Additional Book Information
Series: NYRB Classics
Publication Date: August 29, 2017
Other Men's Daughters
by Richard Stern, introduction by Philip Roth, afterword by Wendy Doniger
“Until the day of Merriwether’s departure from the house—a month after his divorce—the Merriwether family looked like an ideally tranquil one” we read on the first page of Other Men’s Daughters. It is the late 1960s, and the streets of Cambridge, Massachusetts, are full of long-haired hippies decked out in colorful garb, but Dr. Robert Merriwether, who teaches at Harvard and has been married for a good long time, hardly takes note. Learned, curious, thoughtful, and a creature of habit, Merriwether is anything but an impulsive man, and yet over the summer, while Sarah, his wife, is away on vacation, he meets a summer student, Cynthia Ryder, and before long the two have fallen into bed and in love. Richard Stern’s novel is an elegant and unnerving examination of just how cold and destructive a thing love, “the origin of so much story and disorder,” can be.richard stern
As if Chekhov had written Lolita...I would contend that in its own felicitous small-scale way, Other Men’s Daughters is to...the sixties what The Great Gatsby was to the twenties, The Grapes of Wrath to the thirties, and Rabbit Is Rich to the seventies: a microscope exactly focused on a definitive specimen of what was once the present American moment.
—Philip Roth, from the Introduction
A novel so good it would have been one of the most valid contenders for the Great American Novel of the decade. It may have achieved in a sane, civilized, academic and romantic way what its showier contemporaries miss by a mile.
—Ann Rosenberg, The Philadelphia Inquirer
It is a pleasure to find a novel written with such intelligence and feeling, a novel that judges none of its people but holds them up to calm and affectionate scrutiny. Other Men’s Daughters...is ‘relevant’—but its real subject is in the disruptions and exaltation of the human heart.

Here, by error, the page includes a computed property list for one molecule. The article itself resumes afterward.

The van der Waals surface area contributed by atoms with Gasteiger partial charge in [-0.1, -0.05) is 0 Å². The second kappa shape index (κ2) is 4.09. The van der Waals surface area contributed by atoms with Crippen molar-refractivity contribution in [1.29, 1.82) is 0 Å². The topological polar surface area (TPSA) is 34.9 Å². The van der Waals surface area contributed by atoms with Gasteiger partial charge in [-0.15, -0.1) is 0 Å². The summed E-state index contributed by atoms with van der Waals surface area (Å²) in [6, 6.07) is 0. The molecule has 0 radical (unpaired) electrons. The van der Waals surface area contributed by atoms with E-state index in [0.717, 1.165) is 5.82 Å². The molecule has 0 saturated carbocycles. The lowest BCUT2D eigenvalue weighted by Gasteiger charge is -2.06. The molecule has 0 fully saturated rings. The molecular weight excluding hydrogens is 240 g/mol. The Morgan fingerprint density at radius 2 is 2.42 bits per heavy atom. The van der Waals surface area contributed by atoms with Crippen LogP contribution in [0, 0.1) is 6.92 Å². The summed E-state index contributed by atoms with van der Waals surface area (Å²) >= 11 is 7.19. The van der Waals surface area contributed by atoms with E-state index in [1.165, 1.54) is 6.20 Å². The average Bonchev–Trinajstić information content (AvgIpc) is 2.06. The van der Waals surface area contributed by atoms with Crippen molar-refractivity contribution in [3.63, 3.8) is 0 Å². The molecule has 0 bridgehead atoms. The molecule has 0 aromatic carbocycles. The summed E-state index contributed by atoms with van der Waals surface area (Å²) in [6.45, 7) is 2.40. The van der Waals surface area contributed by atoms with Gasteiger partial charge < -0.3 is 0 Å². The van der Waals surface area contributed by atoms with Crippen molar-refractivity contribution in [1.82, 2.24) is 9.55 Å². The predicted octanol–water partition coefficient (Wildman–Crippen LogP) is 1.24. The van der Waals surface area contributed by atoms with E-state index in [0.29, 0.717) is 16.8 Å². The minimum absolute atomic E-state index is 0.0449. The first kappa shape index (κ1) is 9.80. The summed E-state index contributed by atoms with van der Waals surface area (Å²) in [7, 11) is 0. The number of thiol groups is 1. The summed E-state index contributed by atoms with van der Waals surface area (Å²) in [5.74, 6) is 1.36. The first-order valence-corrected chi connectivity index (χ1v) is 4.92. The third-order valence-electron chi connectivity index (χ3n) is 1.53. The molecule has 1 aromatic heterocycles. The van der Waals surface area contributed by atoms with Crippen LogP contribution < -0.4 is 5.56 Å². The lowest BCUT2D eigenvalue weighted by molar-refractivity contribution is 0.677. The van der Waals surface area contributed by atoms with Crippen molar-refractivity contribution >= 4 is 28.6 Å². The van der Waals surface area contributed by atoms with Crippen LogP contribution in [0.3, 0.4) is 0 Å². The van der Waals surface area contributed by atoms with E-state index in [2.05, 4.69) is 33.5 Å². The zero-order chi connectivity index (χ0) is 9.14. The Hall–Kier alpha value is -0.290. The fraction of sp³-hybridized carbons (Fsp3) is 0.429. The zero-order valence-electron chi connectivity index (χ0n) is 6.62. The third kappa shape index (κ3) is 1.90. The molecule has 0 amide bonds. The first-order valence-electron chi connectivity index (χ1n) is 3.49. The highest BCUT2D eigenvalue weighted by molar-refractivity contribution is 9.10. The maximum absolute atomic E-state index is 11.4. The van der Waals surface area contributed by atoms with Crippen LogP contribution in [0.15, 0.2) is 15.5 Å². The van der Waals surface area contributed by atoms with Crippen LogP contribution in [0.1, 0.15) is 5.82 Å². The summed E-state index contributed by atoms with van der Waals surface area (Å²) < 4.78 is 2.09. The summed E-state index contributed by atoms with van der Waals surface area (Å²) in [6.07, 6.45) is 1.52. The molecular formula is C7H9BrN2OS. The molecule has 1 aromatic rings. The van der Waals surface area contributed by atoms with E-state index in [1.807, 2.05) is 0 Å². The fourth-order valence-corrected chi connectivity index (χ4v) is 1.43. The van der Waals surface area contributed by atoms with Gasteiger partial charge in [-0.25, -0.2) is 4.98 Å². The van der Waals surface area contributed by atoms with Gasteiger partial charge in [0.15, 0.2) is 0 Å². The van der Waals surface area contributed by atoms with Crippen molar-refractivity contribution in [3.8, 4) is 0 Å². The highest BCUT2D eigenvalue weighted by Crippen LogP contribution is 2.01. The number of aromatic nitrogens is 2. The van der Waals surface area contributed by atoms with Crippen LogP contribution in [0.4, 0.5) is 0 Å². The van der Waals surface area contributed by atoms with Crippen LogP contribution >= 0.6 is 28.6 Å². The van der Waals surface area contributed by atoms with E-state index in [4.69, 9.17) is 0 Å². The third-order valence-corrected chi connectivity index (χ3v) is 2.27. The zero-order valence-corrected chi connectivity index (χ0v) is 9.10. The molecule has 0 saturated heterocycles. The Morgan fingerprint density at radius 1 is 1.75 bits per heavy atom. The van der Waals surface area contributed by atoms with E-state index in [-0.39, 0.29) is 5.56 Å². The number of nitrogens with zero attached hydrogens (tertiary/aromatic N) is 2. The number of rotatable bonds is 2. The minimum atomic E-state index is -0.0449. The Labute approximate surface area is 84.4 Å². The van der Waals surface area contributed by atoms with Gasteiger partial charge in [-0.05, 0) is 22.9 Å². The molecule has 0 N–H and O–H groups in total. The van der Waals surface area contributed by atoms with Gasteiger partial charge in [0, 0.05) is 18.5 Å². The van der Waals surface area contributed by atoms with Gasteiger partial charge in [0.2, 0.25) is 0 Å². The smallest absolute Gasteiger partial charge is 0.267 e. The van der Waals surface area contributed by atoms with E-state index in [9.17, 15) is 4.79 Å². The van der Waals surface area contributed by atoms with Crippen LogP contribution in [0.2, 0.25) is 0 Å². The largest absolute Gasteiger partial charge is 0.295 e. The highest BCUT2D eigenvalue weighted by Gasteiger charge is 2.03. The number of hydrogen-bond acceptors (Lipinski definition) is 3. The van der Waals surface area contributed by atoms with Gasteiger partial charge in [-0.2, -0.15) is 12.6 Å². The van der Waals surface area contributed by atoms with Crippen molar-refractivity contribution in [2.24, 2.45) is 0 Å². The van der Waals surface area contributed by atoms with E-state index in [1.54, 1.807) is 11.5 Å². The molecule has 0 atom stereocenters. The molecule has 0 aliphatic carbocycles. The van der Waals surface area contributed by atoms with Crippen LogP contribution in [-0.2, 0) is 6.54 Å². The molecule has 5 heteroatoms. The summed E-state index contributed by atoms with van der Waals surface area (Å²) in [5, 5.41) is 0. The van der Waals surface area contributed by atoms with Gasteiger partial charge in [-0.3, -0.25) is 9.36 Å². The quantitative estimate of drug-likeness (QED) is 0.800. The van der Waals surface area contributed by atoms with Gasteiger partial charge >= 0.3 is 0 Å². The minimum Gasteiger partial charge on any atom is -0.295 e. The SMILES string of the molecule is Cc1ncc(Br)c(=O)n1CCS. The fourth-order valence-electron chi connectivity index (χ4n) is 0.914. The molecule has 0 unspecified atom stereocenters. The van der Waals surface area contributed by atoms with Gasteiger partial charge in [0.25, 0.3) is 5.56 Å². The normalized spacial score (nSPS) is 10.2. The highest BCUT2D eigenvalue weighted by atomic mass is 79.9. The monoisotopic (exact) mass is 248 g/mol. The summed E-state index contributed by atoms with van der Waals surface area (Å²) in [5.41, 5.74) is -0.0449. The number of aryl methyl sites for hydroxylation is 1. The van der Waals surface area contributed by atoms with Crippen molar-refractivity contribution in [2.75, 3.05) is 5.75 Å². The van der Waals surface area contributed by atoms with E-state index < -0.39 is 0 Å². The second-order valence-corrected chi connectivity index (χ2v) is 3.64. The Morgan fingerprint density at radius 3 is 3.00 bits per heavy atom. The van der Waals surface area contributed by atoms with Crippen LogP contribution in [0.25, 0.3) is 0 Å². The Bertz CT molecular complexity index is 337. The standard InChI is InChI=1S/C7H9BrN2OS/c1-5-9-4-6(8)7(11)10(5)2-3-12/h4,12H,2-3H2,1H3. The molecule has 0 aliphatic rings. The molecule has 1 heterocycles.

—Jonathan Yardley, The Washington Post Book World
Richard Stern’s style is the mark of an exceptional and delicate attention. Other Men’s Daughters is...an impressive plea for the private life as a continuing subject for serious fiction...there is urgency and power in Stern’s treatment of his profound theme: the necessary end of particular seasons in our lives, the pain and confusion and exhilaration of leaving safe old places when they have become truly uninhabitable.
—Michael Wood, The New York Review of Books
This is the best novel about divorce and the anguish of a lost family that I have ever read.
—Wendy Doniger, Mircea Eliade Distinguished Service Professor of History of Religions, University of Chicago
A flower-fresh, moon-bright novel...the author being one of those who can convey all of Eros in a snip of dialogue, a few sentences.
No novelist could improve upon Richard Stern’s inventory of what Merriwether has to lose...an attractive book and occasionally and extraordinarily touching one.
I think Other Men’s Daughters is an important book, one of the few that will be read later. It is brilliantly written, a true novel of manners, sharply observant of surfaces, and, finally, profound.
The novel’s world rings true...we respond to the honesty of Stern’s vision.
—Chicago Daily News
For years I have admired the elegant fiction of Richard Stern for its impeccable language, its gracious erudition, and, above all, it’s brilliant wit. In Other Men’s Daughters, to me his most moving novel, these qualities serve the cause of mercy.